Check what you know about diagnosis of prostate cancer

There’s a new slide presentation on the Medscape web site that is designed to help primary care physicians keep up to date on the initial diagnosis of prostate cancer and its implications. … READ MORE …

Predicting risk for cancer years before the event

There is a lot of media hype about a paper just published in the online journal EBioScience. The paper suggests that it may, perhaps, be able to project risk for diagnosis of cancer (prostate cancer specifically included) as much as 13 years before the actual event. … READ MORE …

Race, obesity, and risk for prostate cancer

By using data from the prospective SELECT trial (the Selenium and Vitamin E Cancer Prevention Trial, conducted between 2001 and 2011), researchers have been able to suggest that obesity is strongly associated with increased risk for prostate cancer diagnosis among African American males compared to non-Hispanic whites. … READ MORE …

Correlating baseline PSA levels to future 10-year risk of prostate cancer diagnosis

A new paper in the Journal of Urology represents an initial attempt, based on a prospective, multi-ethnic cohort of nearly 3,000 men, to determine whether baseline PSA levels can predict, with a high level of reliability, subsequent risk for and consequential diagnosis of prostate cancer. … READ MORE …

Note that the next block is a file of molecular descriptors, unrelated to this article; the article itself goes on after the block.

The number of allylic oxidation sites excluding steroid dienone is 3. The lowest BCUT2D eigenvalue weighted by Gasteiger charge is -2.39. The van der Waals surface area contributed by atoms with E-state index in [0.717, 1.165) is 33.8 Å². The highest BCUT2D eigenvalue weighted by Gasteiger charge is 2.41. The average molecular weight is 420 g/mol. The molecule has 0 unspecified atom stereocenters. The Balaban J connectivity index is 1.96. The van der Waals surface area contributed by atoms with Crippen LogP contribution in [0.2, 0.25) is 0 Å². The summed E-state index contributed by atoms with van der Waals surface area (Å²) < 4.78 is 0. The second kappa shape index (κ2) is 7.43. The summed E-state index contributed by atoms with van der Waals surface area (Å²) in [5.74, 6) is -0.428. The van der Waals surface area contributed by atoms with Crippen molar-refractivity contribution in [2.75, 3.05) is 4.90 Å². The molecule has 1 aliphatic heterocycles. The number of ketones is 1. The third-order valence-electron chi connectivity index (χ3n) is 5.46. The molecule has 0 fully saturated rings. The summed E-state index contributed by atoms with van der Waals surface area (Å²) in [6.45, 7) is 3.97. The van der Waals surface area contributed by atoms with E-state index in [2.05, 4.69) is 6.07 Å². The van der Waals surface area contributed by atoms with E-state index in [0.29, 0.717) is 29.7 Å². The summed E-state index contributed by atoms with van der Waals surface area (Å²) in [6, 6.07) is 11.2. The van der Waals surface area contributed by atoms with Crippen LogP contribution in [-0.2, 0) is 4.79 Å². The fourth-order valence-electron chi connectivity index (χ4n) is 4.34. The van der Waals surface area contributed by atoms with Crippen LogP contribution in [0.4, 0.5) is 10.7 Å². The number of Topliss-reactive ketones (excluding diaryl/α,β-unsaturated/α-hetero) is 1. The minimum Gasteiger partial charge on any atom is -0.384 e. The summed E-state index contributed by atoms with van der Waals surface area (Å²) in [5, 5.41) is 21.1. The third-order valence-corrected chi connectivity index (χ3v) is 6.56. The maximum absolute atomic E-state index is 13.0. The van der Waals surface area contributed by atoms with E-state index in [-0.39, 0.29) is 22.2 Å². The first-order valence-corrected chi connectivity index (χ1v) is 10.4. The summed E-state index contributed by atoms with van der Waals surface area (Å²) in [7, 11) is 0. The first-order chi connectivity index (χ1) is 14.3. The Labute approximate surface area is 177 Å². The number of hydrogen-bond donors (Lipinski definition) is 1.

A completely new test for risk of prostate cancer? But is it good enough?

New data published in the journal Applied Materials and Interfaces (along with media information that should be read with some caution) suggests the possibility of a new way to test for risk of prostate cancer based on the adhesion of citrate-capped gold nanoparticles to biomolecules in truly tiny blood samples. … READ MORE …

“Please take notes if you want to, but I’m going to give you an audio-recording of this meeting to take home”

For the majority of newly diagnosed prostate cancer patients, the first meeting with their physician after diagnosis presents them with more information than they are able to assimilate easily … and many patients don’t have the necessary scientific or medical background to understand everything they are being told — even if they hear it all. … READ MORE …

Transrectal biopsy and the increasing risk for procedure-related infection

According to a paper presented at the recent meeting of the European Association of Urology in Madrid, Spain, there seems to be a significant and ongoing rise in the global risk for infections associated with prostate biopsy (and particularly with the transrectal prostate biopsy). … READ MORE …

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